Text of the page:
The Ebro Valley railway, which traverses southern Navarre and skirts the western frontier, sends out a branch line from Castejon to Pamplona and Alsasua junction, where it connects with the Northern railways from Madrid to France. Narrowgauge railways convey timber and ore from the mountains to these main lines. Pamplona, the capital (pop., 1900, 28,886), and Tudela (9449) are described in separate articles. The only other towns with more than 5000 inhabitants are Baztán (9234), Corella (6793), Estella (5736) and Tafalla (5494).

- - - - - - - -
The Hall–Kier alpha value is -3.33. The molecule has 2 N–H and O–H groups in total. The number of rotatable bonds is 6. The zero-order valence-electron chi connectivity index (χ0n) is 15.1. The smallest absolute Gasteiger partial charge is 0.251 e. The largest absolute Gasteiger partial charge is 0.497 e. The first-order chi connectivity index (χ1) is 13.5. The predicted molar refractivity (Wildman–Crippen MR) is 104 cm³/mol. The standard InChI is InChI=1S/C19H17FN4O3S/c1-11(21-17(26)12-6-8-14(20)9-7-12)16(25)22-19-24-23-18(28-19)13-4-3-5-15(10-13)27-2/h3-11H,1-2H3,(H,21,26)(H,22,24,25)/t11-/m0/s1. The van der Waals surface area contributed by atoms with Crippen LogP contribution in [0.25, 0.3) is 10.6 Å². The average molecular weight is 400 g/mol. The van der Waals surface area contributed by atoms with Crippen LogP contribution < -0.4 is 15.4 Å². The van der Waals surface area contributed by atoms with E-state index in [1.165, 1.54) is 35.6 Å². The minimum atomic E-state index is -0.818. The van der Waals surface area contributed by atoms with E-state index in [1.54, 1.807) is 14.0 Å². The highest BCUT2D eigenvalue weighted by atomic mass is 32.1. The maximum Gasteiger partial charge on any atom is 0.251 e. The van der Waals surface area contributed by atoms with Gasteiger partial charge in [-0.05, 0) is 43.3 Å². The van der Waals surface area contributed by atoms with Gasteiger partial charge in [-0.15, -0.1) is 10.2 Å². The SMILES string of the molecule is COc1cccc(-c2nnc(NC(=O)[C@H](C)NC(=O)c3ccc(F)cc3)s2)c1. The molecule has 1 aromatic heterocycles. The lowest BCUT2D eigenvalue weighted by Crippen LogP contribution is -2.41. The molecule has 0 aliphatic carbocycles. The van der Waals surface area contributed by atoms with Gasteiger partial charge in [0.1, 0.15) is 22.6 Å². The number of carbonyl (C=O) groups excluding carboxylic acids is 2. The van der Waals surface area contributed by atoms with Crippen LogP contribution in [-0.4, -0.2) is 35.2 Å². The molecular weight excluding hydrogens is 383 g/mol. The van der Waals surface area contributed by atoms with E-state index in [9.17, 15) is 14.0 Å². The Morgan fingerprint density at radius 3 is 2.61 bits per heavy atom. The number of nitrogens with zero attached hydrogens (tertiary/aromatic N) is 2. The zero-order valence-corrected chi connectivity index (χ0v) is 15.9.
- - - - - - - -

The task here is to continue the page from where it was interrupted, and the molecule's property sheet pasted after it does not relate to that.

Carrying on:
History.—The kingdom of Navarre was formed out of a part of the territory occupied by the Vascones, i.e. the Basques and Gascons, who occupied the southern slope of the western Pyrenees and part of the shore of the Bay of Biscay. In the course of the 6th century there was a considerable emigration of Basques to the north of the Pyrenees. The cause is supposed to have been the pressure put upon them by the attacks of the Visigoth kings in Spain. Yet the Basques maintained their independence. The name of Navarre is derived by etymologists from “nava” a flat valley surrounded by hills (a commonplace name in Spain; cf. Navas de Tolosa to the south of the Sierra Morena) and “erri” a region or country. It began to appear as the name of part of Vasconia towards thé end of the Visigoth epoch in Spain in the 7th century. Its early history is more than obscure. In recent times ingenious attempts have been made to trace the descent of the first historic king of Navarre from one Semen Lupus, duke of Aquitaine in the 6th century. The reader may consult La Vasconie by Jean de Jaurgain (Paris, 1898) for the latest example of this reconstruction of ancient history from fragmentary and dubious materials. Jaurgain has been subjected to very damaging criticism by L. Barrau-Dihigo (Revue Hispanique, t. vii. 141). The first historic king of Navarre was Sancho Garcia, who ruled at Pamplona in the early years of the 10th century. Under him and his immediate successors Navarre reached the height of its power and its extension (see Spain: History, for the reign of Sancho el Mayor, and the establishment of the Navarrese line as kings of Castile and Leon, and of Aragon). When the kingdom was at its height it included all the modern province of the name; the northern slope of the western Pyrenees called by the Spaniards the “Ultra-puertos” or country beyond the passes, and now known as French Navarre; the Basque provinces; the Bureba, the valley between the Basque Mountains and the Montes de Oca to the north of Burgos; the Rioja and Tarazona in the upper valley of the Ebro. In the 12th century the kings of Castile gradually annexed the Rioja and Alava. While Navarre was reunited to Aragon—1076–1134—(see Spain: History) it was saved from aggression on the east, but did not recover the territory taken by Castile. About the year 1900 Alfonso VIII. of Castile annexed the other two Basque provinces, Biscay (Vizcaya) and Guipúzcoa. Tarazona remained in possession of Aragon. After 1234 Navarre, though the crown was claimed by. the kings of Aragon, passed by marriage to a succession of French rulers. In 1516 Spanish Navarre was finally annexed by Ferdinand the Catholic. French Navarre survived as an independent little kingdom till it was united to the crown of France by Henry IV. founder of the Bourbon dynasty. From 1510 until 1833, when it was fully incorporated with Spain, Navarre was a viceroyalty.